-In the year 1816, settlers here, around the country, and people around the world complained of the coldest summer ever; in many places the crops failed, animals starved, and food prices soared. It is said that it snowed in June and that in the northern states temperatures didn’t rise above 50 degrees that whole summer. In just in the township of Tallmadge, 13 women and children died from complications of the cold. Not until modern day did we realize that the volcano Tambora, in Indonesia, erupted the winter before spewing an estimated 150 tons of dust into the upper atmosphere, causing a global temperature drop. Ohio land owners in the eastern states took advantage of the situation, claiming that the Western Reserve was the land of milk and honey, “An Earthly Paradise”. Unknowing masses made the treacherous journey to the Northwest Territory, some only to find greater hardship.
-Cynthia Clark-Preston writes, “I came to Springfield in the spring of 1814, taught a school near the line of Springfield and Tallmadge, in a temporary log building on the bank of the Little Cuyahoga, a few rods west of the bridge, to accommodate the inhabitants of both townships near that place. This in those days was a very (wooded) place, the house surrounded except the road on one side with the forest. I recollect an unpleasant circumstance; one morning on entering the house the scholars being seated, I looked around to see if all was right and in addition to my school a large rattle snake coiled up in one corner of the room. We soon left except two or three boys who remained to dispose of it which was soon done with a shovel and tongs.”
“The place was then and until several years afterwards without a name. It then contained about 20 families, a grist and saw mill, a carding machine and clothing works or fulling mill. A store was opened this season by Peleg Mason. I think in 1814 there was no frame building except the school house and the store.”
-Until 1805, by treaty, the eastern boundary of Indian Territory/Western boundary of the United States was the Portage Trail, less than 3 miles away from Middlebury. The Natives gave little trouble to the settlers around here, and in fact kept summer camps in and around the Cuyahoga Valley till 1813. Eliza-Hart Kent, in her later years, could remember Indians coming to visit and sit on the stoop of her house that was built in 1827, but again, most Indians had left this area after the war of 1812.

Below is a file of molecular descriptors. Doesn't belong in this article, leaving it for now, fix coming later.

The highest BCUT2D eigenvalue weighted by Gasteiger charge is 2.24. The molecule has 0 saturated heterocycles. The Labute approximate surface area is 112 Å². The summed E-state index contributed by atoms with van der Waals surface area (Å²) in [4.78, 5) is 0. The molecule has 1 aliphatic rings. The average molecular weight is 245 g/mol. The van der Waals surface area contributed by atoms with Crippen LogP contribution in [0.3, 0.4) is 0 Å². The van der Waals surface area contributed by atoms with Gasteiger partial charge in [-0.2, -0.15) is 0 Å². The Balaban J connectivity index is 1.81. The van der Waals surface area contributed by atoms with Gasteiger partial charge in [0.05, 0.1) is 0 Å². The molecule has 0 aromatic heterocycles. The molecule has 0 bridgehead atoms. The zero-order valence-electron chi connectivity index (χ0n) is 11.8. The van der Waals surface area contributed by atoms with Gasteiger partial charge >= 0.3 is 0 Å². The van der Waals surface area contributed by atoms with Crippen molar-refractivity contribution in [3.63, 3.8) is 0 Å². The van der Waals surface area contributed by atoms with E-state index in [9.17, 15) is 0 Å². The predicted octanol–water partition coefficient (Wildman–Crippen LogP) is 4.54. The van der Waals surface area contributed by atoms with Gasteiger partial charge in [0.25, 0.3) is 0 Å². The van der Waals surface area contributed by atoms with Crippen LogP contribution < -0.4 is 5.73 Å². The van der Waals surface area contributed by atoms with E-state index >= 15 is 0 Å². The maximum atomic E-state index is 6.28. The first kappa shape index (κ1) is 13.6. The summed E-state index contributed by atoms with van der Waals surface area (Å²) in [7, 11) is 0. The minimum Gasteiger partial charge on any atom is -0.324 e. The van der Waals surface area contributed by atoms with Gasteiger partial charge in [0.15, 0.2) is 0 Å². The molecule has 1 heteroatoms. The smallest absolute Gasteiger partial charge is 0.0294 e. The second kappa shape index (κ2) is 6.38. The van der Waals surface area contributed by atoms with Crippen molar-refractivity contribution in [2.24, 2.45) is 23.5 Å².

- The Middlebury neighborhood was unfortunately the site of the first murder that was tried in Akron. Walter Henry immigrated to America and settled in Middlebury where he met Bridget Doyle. They were married Jan. 21, 1878, and together started operating a saloon at 143 Water St. (Case Ave.), residing in the same building. Walter or “Watt” as his drinking buddies called him, became his own best customer. On the night of Dec. 18, 1884, after “getting his fill” at his own establishment, he then made usual the rounds of the other neighborhood saloons. He got home late that evening, and the assault began. Watt struck Bridget with his fist, knocking her to the floor, and then proceeded to kick her with his heavy boots. She sustained heavy contusions about her head, torso, arms, and legs. Her ear was nearly ripped off and a later autopsy would show that she received 3 broken ribs, and many internal injuries. He left her unconscious on the floor, locked her in their room, and spent the remainder of the night in the barn next door. The next morning a neighbor found Bridget lying in bed, her head and upper torso covered in clotted blood. Mrs. Barlow asked “who has done this to you”. Mrs. Henry was able to reply, “Watt has done it. I am pounded to death.” Bridget suffered for a week till she died on Christmas evening. Mr. Henry was arrested and placed in jail on charges of willful and premeditated murder. At the preliminary trial, so many people crowded the city building that an arch under the floor collapsed and people feared the building would fall in. Proceedings were moved to the county court house where Henry plead “not guilty”. The Grand Jury convened Monday March 2, 1885. The trial lasted 6 days. (It was a different era in 1892 when the book was written from which the synopsis of this trial is taken. The names and addresses of the jurors and witnesses are given.) To make a long story/trial short, the prosecution said that what Mr. Henry acted with malice and intent and that 1st degree murder could be the only possible verdict. The defense’s argument was that Mr. Henry was a loving husband and that since he was drunk and didn’t know what he was doing; manslaughter was the only possible verdict. The jury ruled for murder in the 2nd degree and “Watt” was sentenced to spend the remainder of his life in prison where away from “the drink”, he became a model inmate.